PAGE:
Pushing that skin and bones is a 701-hp, 7.0-liter V8 mid engine working with a six-speed sequential transmission. A set of high-performance Continental 255/30 R20 front and 325/25 R20 rear tires put that engine muscle to the road. According to its spec sheet, the car reaches 62 mph (100 km/h) in 3.2 seconds, and the speedometer keeps cranking until 217 mph (350 km/h).

Some of the recent modifications that have been applied to Evantra chassis 01 include a new rear diffuser with variable inclination and a revamped Alcantara and Luxpel leather interior with carbon steering wheel and full-digital dashboard.

"Evantra V8 was not born to please everyone, instead to be herself and to generate emotions with her character and exclusivity," Luca Mazzanti states.

When the Evantra does become full-on production-ready, Mazzanti plans to build just five examples per year. Each model will be individually personalized to the buyer's tastes.

Source: Mazzanti

About the Author
C.C. Weiss Upon graduating college with a poli sci degree, Chris toiled in the political world for several years. Realizing he was better off making cynical comments from afar than actually getting involved in all that mess, he turned away from matters of government and news to cover the things that really matter: outdoor recreation, cool cars, technology, wild gadgets and all forms of other toys. He's happily following the wisdom of his father who told him that if you find something you love to do, it won't really be work. All articles by C.C. Weiss

OMG, I'd be embarrassed to be seen in one of these.


I could uh...adapt.

Ed Weibe

Not that bad when the doors are shut... no uglier than the rest of them.

I'm guessing it's just as over-priced,too.

I'd buy an original Pantera and put a Roots-type blower on it.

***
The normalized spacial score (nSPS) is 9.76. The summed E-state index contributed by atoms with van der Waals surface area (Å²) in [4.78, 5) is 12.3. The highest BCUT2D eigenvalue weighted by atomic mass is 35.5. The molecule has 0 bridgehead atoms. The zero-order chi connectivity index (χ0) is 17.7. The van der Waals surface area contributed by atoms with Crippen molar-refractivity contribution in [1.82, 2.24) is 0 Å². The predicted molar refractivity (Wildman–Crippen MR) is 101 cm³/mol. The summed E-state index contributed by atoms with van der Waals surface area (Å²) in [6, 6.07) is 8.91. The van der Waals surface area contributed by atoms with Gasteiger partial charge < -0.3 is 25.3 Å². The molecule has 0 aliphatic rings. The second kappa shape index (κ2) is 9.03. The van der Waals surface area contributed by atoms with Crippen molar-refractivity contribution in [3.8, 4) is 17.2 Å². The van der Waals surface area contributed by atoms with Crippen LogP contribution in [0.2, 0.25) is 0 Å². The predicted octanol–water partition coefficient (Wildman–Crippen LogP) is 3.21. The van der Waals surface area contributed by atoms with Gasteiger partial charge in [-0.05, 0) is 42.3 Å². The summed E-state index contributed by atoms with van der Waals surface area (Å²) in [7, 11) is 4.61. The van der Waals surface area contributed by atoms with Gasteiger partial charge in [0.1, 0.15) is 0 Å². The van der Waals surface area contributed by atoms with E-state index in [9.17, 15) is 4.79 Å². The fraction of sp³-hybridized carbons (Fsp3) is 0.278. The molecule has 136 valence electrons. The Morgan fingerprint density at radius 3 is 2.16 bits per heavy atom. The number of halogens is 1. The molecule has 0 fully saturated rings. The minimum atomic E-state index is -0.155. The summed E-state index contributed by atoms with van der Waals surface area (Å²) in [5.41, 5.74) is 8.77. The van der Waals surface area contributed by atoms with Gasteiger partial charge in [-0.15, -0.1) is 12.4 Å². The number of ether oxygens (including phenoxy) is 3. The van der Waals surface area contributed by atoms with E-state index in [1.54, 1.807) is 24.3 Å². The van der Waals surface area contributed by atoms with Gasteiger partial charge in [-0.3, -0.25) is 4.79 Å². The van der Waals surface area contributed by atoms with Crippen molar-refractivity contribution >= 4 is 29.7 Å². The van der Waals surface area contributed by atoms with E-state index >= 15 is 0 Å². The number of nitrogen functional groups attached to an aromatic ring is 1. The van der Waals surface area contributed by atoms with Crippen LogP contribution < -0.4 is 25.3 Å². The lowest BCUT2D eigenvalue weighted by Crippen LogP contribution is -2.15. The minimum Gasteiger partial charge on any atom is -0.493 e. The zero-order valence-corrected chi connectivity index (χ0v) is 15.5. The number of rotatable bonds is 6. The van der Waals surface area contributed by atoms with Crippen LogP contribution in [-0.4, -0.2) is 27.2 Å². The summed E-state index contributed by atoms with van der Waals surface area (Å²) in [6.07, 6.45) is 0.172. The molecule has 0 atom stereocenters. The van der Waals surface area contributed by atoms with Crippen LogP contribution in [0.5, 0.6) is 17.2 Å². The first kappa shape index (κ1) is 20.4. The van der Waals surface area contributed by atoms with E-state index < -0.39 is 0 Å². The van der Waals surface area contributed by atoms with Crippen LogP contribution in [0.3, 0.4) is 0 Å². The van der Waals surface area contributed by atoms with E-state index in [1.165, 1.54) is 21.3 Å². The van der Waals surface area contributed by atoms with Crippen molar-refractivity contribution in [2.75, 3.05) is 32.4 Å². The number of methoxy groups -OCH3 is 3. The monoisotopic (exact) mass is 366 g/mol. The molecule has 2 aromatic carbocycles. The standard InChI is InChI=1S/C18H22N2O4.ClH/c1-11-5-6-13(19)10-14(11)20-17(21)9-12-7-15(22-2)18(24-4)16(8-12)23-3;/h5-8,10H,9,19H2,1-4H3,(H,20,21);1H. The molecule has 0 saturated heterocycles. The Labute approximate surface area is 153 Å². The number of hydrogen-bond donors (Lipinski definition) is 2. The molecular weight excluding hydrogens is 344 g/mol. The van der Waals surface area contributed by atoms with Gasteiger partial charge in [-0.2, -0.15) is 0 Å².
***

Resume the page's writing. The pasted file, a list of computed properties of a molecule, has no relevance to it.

That's what I'd do.

Yeah,I'm sure the Pantera crowd would freak out but they tend to be pretty obnoxious anyway... as Boyd Coddington once said on the debate that surrounds restoration vs. "Real Steel" hot rods, "Hey,Man.... It's only metal."


Another day, another supercar, yawn. And it's not even electric.


its really ugly. lets just hope its fast. the gumpert apollo is ugly too but at least it backs up its ugly looks with speed and handling.

Michael Wilson

"The retro-modern body work is supported by a steel chassis and chrome-molybdenum roll cage."

Um...Chrome-Moly IS steel..........

Martin Hone

@BeWalt there does seem to be a lot of new supercar companies and custom designs coming out of the wood work lately.

I'm not sure if its a sign of the growing gap between the wealthiest members of the population and the middle class or if the barrier to entry to start your own supercar company is now lower.

It's sort of that way with custom motorcycles/choppers these days in part because of off the shelf S&S engines and parts. Pretty much any motorcycle gear head can order a bunch of S&S parts and bolt them to a frame. I suspect the same thing is happening with a lot of these boutique cars. They have no machining costs because they don't build any of the parts involved aside from maybe the frame so "custom" means selecting a different part from their suppliers website.

That's not to say it's a bad thing but If I had to bet on this or a 550 HP GT-R around Nürburgring I'd probably still put money on the GT-R.

There is actually probably a huge opportunity for a technology company to step in here and work with these companies to build a less proprietary technology center for automobiles. I am pretty certain this would be a huge pain point for these companies and it would make a great development platform and marketing exercise.

If this happens my #1 feature request is platform that can be easily swapped with an upgrade in 3-4 years with a newer on board computer because automotive technology ages better than computers. Use something like a 7" tablet without a battery, a standard wiring interface (like OBD2), and include some features like torque for android for diagnostics and performance data. Maybe just license it and some other existing apps for the platform.